The Daily Nebraskan took a look at various services at the University of Nebraska-Lincoln to see which ones are ready for 30,000 students or plan to be by 2020.


About 36 percent of University of Nebraska-Lincoln students use the main University Health Center clinic 1.6 times per year, according to the center’s records. With an enrollment of 30,000, Director Dr. James Guest said he would anticipate 17,280 visits, a 21 percent increase from 2012-2013.

If most of the increase comes from out-of-state students, use may be higher as those students do not have a local primary care provider.

The health center currently has six medical providers during the academic year and four during the summer. A provider without other duties can see between 2,500 and 3,000 patients a year, so to accommodate an additional 5,000 students, the health center would need to hire at least one more provider.

“If we’re up to 30,000, we could probably handle it in the same building with some rearranging of the way we provide services,” said UHC Director Dr. James Guest.

In the short term, Guest said it would be more beneficial to remodel the current health center, which was built in 1957, than to build a new one because student fees would be less effected. So right now, health center officials are looking at possibly rewiring internal computer networking and Internet cables. Guest said a facilities needs assessment would also be necessary to figure out what other aspects of the building need to be renovated to better serve the staff and patients.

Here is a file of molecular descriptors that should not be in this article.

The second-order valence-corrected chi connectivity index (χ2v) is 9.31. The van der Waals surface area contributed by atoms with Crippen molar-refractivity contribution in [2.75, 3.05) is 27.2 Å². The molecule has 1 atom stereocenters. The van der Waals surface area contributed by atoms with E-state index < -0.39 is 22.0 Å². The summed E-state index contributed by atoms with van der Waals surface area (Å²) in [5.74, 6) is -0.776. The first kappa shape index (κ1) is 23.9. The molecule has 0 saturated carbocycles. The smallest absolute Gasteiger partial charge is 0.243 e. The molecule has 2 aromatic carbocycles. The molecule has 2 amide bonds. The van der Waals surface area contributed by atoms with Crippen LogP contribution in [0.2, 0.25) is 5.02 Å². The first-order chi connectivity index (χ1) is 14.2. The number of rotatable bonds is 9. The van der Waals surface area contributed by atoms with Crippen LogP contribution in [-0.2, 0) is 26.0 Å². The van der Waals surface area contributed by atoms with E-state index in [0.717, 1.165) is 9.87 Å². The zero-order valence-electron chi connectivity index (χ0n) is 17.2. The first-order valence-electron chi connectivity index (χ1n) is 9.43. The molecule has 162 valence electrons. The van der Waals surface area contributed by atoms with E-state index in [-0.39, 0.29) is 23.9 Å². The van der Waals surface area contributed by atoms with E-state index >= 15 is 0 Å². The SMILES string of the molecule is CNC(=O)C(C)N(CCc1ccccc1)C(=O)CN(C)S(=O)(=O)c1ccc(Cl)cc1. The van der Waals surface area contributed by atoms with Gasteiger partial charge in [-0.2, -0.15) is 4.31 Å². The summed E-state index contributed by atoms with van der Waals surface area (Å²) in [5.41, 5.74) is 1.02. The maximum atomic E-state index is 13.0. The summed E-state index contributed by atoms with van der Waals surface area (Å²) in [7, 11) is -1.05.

The CAPS program is something that will need to change, especially if the university were to increase by 5,000 students.

“We’re totally out of (space for Counseling and Psychological Services) and don’t have room for anyone else, yet the need will appear.”

And Guest is right – according to center records, the need will appear. In 2012-2013, CAPS received 10,891 visits from students. If enrollment increased to 30,000, the number of visits to CAPS would increase to 12,600 when using the 5 percent increase it’s had during the past five years.

“We’re very pushed right now on psychiatric needs to we would bump that up first,” Guest said.

The department has 14 staff members, including nine Ph.D. psychologists, three counselors, a full-time advanced nurse practitioner in psychiatry and a half-time psychiatrist, and only the nurse practitioner and psychiatrist can prescribe medicine to patients. Guest said the health center would need to hire two or three more clinicians to CAPS to meet patient needs.


On paper, UNL has enough recreation facility space to accommodate for 30,000 students, said Christopher Dulak, assistant director for marketing and development at Campus Recreation. But Dulak said the department needs to address a few issues to prepare for an enrollment increase.

A 2009 study by Brailsford and Dunlavey found that college rec centers should offer at least 10 square feet of indoor facilities for each enrolled student, meaning UNL should have at least 300,000 square feet in recreation facilities. The City Campus Rec Center alone has 229,722 square feet, the Outdoor Adventures Center will have 12,453 square feet when it’s completed in May and the East Rec Center will have 58,125 square feet when it’s completed in spring 2015. Additional indoor spaces like the Mabel Lee Hall gyms and pool and the Military and Naval Sciences Building add an additional 35,691 square feet.